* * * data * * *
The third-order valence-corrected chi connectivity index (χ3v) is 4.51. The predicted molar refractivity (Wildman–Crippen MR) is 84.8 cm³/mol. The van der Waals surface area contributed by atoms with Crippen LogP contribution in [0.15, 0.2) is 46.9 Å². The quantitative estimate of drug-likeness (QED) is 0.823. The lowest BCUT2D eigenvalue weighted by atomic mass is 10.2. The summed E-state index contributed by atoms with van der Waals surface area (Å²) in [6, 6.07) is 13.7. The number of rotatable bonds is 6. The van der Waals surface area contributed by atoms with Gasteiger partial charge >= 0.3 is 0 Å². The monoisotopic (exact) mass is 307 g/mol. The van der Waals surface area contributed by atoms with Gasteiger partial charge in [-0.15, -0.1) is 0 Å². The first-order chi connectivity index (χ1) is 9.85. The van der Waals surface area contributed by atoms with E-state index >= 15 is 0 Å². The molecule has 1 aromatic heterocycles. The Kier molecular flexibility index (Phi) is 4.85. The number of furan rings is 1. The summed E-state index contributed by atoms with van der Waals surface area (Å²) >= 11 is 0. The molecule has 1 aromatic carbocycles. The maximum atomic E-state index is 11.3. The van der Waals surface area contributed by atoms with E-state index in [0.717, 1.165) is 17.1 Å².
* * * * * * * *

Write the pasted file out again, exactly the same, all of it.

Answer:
The third-order valence-corrected chi connectivity index (χ3v) is 4.51. The predicted molar refractivity (Wildman–Crippen MR) is 84.8 cm³/mol. The van der Waals surface area contributed by atoms with Crippen LogP contribution in [0.15, 0.2) is 46.9 Å². The quantitative estimate of drug-likeness (QED) is 0.823. The lowest BCUT2D eigenvalue weighted by atomic mass is 10.2. The summed E-state index contributed by atoms with van der Waals surface area (Å²) in [6, 6.07) is 13.7. The number of rotatable bonds is 6. The van der Waals surface area contributed by atoms with Gasteiger partial charge >= 0.3 is 0 Å². The monoisotopic (exact) mass is 307 g/mol. The van der Waals surface area contributed by atoms with Gasteiger partial charge in [-0.15, -0.1) is 0 Å². The first-order chi connectivity index (χ1) is 9.85. The van der Waals surface area contributed by atoms with E-state index >= 15 is 0 Å². The molecule has 1 aromatic heterocycles. The Kier molecular flexibility index (Phi) is 4.85. The number of furan rings is 1. The summed E-state index contributed by atoms with van der Waals surface area (Å²) >= 11 is 0. The molecule has 1 aromatic carbocycles. The maximum atomic E-state index is 11.3. The van der Waals surface area contributed by atoms with E-state index in [0.717, 1.165) is 17.1 Å².